Veterinary Professional - General Biosecurity Duty

​​​​Being a veterinary professional in Tasmania means that you have an important role to play in helping to protect the state from the impacts of animal pests and diseases, as well as potential invasive (non-native/endemic) animal species.

Listed below are some biosecurity actions you can take to meet your General Biosecurity Duty (GBD) and to help keep your practice - and Tasmania - biosecurity safe.

Important Biosecurity Actions

Biosecurity vigilance (also known as Notification of a Biosecurity Event)​
  • If you SEE animals looking unwell and you suspect a pest or disease outbreak, or have seen something unusual and you’re not sure whether it’s an Emergency Animal Disease (EAD) or not – isolate the animals and SECURE the site by restricting access and movement - then REPORT immediately.

  • National Notifiable Diseases must be reported as a biosecurity event as soon as practicable after a person becomes aware of, or reasonably suspects, the occurrence or likely occurrence of the biosecurity event.
  • Be aware of and stay up to date with the latest disease outbreaks and risks, information on what pests and diseases you have reporting obligations for and the processes necessary in making those reports. 

  • Follow the requirements for collecting and submitting samples to the Biosecurity Tasmania Animal Health Laboratories (see below). ​
  • Be aware of the nationally agreed policies and procedures in relation to various emergency animal diseases, as established under the Australian​​​ Veterinary Emergency Plan (AUSVETPLAN) and the Australian Aquatic Veterinary Emergency Plan (AQUAVETPLAN).

  • Report incidents of mass mortalities of animals (domesticated or wild, terrestrial or aquatic), as they can be an indicator that a disease has entered and spread within the population.

  • Note: stranded, injured or neglected animals should NOT be reported as an Emergency Animal Disease. If you have concerns about animals in these situations contact the RSPCA immediately.

  • Educate employees and animal owners about good hygiene, health and biosecurity practices.

  • Maintain a practice biosecurity plan, including emergency response procedures.

  • Maintain good hygiene standards in your clinic and in the field to prevent the spread of disease.

  • Ensure that agricultural and veterinary​ chemicals are used as per label, or applicable off-label permit (i.e. appropriately to minimise risk to human health, animal health, plant health and the environment). Visit the webpage for information on AgVet chemical use in Tasmania.​.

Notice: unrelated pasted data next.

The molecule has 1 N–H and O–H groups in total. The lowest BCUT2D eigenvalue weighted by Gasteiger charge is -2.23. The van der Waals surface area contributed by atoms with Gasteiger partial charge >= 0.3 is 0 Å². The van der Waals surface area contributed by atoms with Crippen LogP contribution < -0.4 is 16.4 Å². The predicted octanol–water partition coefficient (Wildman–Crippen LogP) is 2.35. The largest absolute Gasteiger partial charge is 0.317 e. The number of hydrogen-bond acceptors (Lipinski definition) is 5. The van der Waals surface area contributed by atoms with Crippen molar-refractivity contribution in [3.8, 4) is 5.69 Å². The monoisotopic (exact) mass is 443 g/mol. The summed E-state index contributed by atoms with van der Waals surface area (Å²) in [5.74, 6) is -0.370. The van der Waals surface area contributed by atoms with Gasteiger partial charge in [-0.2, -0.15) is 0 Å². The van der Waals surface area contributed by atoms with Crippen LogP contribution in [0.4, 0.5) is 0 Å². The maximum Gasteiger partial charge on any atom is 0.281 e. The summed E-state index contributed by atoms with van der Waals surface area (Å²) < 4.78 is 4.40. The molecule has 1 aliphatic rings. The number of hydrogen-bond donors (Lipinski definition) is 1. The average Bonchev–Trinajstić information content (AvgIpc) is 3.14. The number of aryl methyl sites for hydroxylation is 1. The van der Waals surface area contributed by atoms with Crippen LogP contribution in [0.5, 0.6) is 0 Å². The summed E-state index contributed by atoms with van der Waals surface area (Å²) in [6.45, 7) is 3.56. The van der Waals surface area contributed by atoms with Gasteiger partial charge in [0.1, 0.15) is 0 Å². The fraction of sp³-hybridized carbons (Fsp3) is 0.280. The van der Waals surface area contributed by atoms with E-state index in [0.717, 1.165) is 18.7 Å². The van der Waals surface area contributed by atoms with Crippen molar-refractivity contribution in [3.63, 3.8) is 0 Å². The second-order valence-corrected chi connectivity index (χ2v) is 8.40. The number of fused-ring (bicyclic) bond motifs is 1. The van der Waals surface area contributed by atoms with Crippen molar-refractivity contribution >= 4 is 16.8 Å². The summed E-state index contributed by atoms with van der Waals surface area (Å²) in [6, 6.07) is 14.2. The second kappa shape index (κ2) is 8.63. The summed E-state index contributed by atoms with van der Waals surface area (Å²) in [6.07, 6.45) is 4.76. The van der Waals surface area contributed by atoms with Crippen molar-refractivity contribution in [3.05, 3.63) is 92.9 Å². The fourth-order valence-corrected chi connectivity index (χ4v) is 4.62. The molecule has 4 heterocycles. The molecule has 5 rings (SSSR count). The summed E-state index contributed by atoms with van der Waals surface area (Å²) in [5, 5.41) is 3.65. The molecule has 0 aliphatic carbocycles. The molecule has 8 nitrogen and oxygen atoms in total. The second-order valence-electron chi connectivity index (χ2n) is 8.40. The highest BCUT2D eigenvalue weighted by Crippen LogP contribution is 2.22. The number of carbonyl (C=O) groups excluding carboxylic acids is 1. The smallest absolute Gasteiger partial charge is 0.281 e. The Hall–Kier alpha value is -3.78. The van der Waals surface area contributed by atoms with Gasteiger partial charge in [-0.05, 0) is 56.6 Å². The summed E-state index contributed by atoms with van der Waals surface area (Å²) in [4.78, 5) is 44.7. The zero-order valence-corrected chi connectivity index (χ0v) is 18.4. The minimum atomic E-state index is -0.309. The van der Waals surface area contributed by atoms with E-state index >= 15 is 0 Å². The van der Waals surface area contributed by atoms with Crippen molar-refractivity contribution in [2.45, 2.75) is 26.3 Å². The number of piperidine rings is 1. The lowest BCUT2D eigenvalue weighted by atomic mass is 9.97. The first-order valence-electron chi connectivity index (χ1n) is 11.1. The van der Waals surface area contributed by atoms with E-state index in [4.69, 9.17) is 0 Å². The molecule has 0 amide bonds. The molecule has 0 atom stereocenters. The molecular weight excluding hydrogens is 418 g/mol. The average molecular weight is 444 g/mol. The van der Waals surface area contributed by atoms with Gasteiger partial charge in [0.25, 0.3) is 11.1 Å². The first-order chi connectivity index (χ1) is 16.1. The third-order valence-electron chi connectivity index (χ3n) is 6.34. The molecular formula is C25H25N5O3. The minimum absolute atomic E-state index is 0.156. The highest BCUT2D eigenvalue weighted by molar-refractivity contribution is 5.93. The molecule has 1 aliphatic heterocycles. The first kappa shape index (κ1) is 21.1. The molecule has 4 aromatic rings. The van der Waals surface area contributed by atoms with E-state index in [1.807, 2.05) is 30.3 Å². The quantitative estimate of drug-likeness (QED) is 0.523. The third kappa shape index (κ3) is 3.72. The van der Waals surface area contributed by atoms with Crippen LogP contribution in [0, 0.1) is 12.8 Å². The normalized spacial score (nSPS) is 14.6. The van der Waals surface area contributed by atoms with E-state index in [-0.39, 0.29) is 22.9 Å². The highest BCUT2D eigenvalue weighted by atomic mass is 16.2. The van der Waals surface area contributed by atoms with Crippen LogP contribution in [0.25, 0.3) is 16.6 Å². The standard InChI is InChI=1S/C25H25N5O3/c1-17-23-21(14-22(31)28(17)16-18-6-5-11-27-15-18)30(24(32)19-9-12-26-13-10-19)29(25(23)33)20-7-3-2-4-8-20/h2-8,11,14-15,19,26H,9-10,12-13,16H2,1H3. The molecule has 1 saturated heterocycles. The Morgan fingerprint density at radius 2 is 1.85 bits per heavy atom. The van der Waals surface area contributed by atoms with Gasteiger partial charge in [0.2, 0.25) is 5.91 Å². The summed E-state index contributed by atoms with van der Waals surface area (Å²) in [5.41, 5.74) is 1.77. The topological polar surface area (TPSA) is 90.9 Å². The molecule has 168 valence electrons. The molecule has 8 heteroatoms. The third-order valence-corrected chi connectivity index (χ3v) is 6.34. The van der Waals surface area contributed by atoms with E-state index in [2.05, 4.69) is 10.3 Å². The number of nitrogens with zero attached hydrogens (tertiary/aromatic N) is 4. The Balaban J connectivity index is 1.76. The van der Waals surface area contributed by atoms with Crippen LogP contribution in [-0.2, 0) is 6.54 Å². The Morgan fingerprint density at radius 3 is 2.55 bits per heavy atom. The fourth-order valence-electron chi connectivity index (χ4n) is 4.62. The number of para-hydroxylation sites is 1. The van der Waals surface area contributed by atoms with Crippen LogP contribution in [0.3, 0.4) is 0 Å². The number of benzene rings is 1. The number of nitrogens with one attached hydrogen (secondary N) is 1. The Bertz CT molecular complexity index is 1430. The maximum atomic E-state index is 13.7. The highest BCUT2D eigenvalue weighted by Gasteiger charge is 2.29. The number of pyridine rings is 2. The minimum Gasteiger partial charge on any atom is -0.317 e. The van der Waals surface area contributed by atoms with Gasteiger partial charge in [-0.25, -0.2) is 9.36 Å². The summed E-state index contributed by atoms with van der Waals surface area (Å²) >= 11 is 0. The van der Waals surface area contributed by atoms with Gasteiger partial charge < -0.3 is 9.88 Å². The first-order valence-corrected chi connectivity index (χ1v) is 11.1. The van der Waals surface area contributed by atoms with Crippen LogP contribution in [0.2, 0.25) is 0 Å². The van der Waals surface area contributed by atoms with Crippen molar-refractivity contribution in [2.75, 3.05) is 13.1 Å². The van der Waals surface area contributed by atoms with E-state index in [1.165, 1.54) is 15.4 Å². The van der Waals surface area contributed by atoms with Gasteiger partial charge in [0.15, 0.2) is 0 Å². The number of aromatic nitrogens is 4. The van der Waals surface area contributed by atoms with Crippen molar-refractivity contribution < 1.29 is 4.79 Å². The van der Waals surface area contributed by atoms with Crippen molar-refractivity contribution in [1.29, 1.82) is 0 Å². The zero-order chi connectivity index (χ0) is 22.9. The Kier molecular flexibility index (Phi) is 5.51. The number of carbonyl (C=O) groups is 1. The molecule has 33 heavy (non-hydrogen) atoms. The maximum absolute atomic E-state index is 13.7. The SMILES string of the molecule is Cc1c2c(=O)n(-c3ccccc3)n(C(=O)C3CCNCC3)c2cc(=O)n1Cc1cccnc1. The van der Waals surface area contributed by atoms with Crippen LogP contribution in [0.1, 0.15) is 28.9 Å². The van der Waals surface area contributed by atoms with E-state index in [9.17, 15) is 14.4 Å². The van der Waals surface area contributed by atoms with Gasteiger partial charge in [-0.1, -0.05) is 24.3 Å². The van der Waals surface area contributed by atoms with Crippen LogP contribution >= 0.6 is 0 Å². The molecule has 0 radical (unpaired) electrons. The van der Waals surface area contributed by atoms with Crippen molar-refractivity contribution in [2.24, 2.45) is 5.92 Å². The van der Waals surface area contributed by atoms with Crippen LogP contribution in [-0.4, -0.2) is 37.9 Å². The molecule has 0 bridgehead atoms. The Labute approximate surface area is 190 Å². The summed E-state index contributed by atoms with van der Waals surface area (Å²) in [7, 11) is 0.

• Contribute, where possible and practicable, to biosecurity emergency response efforts affecting animals if requested by Biosecurity Tasmania/ Chief Veterinary Officer.

  • Report sightings of unusual non-native animals being kept illegally or released into the environment.

Contact and reporting

Contact Biosecurity Tasmania for general information or to report a suspected pest, weed or disease:

Phone: (03) 6165 3777

Alternatively, you can report suspect notifiable animal diseases by calling the Emergency Animal Disease Hotline (1800 675 888) - all hours.

If you come across a suspect notifiable plant pest or disease, or weed, you can call the Exotic Plant Pest Hotline (1800 084 881)

For more information and resources on Animal Biosecurity in Tasmania:

Stay up to date on biosecurity in Tasmania

Subscribing to get Tasmanian Biosecurity Advisories is the best way you can keep yourself up-to-date and fully informed about Tasmanian biosecurity issues. Our Advisories cover topics such as changes or proposed changes to Tasmania’s import regulations, animal health and welfare, plant health, forthcoming regulation reviews and opportunities for public comment, new or emerging pest/disease risks and a range of other matters related to Tasmania’s biosecurity​​


Please note that this information contains minimum recommendations only. The GBD requires a person dealing with biosecurity matter or a carrier to take all reasonable and practicable measures to prevent, eliminate or minimise any biosecurity risk associated with the dealing. Such measures may not be specified in any regulations, guidelines or other official publications.